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Humans have been making music since the earliest times, when man was only a few generations old i.e. "Jubal; he was the father of all those who play the Lyre and pipe" (Genesis 4:21 RSV). When the Israelites crossed the sea after the Exodus, they celebrated with music: "Then Miriam, the prophetess, the sister of Aaron, took a timbrel in her hand; and all the women went out after her with timbrels and dancing. And Miriam sang to them" (Exodus 15:20-21 RSV). And so the Israelites also made music after their victory in the time of Deborah:
"Then sang Deborah and Barak the son of Abinoam on that day: "That the leaders took the lead in Israel, that the people offered themselves willingly, bless The Lord! "Hear, O kings; give ear, O princes; to The Lord I will sing, I will make melody to The Lord, the God of Israel. "Lord, when thou didst go forth from Seir, when thou didst march from the region of Edom, the earth trembled, and the heavens dropped, yea, the clouds dropped water. The mountains quaked before The Lord, yon Sinai before The Lord, the God of Israel." (Judges 5:1-5 RSV)
But back and forth they went, from victory to defeat. When they obeyed The Lord, they could not lose; when they disobeyed The Lord, they could not win. Nations that truly obey God know only peace. Nations that disobey The Lord, either by worshipping pagan gods, or by worshipping The Lord in their own worthless way (see I Did It My Way and "Thou shalt not take The Lord's Name in vain"), will be attacked.
"When new gods were chosen, then war was in the gates" (Judges 5:8 RSV)
Judges Chapter 6
The Midianites were actually related to the Israelites. The Midianites were also descendants of Abraham, through Abraham's wife Keturah. Prior to returning to Egypt for the Exodus, Moses learned how to live and work in the Sinai wilderness from Jethro the Midianite, and Moses' two sons, Gershom and Eliezer, were born from Moses' Midianite wife Zipporah. So it wasn't about race, because the Israelites were racially the same as the "foreign" nations around them (another ancient version of the saying, "we have seen the enemy, and they are us"). It was about a nation that was either protected by The Lord, or attacked by The Lord, according to how they behaved after they were given to know better.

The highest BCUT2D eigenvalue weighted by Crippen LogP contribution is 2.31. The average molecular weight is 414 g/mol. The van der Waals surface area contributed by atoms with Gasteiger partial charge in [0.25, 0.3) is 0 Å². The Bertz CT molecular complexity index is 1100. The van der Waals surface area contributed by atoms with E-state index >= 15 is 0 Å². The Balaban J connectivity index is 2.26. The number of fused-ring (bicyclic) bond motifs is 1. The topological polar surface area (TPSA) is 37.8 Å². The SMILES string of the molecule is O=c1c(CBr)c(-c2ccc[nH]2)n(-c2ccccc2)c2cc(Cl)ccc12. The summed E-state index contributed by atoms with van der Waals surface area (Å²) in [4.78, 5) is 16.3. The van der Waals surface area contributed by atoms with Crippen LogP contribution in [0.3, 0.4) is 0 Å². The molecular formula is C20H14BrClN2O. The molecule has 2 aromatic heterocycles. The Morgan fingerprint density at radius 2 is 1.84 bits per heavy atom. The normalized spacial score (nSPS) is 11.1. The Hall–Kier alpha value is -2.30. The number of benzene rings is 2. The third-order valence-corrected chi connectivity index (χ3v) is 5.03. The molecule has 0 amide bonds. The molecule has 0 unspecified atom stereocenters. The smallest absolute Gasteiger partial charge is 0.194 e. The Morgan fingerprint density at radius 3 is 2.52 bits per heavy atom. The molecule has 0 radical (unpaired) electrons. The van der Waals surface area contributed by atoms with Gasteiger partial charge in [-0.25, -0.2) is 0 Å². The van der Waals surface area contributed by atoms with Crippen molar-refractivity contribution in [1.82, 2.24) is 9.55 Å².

"The people of Israel did what was evil in the sight of The Lord; and The Lord gave them into the hand of Midian seven years. And the hand of Midian prevailed over Israel; and because of Midian the people of Israel made for themselves the dens which are in the mountains, and the caves and the strongholds. For whenever the Israelites put in seed the Midianites and the Amalekites and the people of the East would come up and attack them; they would encamp against them and destroy the produce of the land, as far as the neighborhood of Gaza, and leave no sustenance in Israel, and no sheep or ox or ass. For they would come up with their cattle and their tents, coming like locusts for number; both they and their camels could not be counted; so that they wasted the land as they came in. And Israel was brought very low because of Midian; and the people of Israel cried for help to The Lord." (Judges 6:1-6 RSV)
The Lord's chosen deliverer, this time, was Gideon, one of the most famous of the judges.
"Now the angel of The Lord came and sat under the oak at Ophrah, which belonged to Joash the Abiezrite, as his son Gideon was beating out wheat in the wine press, to hide it from the Midianites. And the angel of The Lord appeared to him and said to him, "The Lord is with you, you mighty man of valor." And Gideon said to him, "Pray, sir, if The Lord is with us, why then has all this befallen us? And where are all his wonderful deeds which our fathers recounted to us, saying, 'Did not The Lord bring us up from Egypt?' But now The Lord has cast us off, and given us into the hand of Midian." And The Lord turned to him and said, "Go in this might of yours and deliver Israel from the hand of Midian; do not I send you?" (Judges 6:11-14 RSV)
Gideon would have his work cut out for him. He would be facing a large allied foreign army of Midianites, Amalekites and "people of the East" (i.e. Arabs) that had crossed the Jordan into Israel.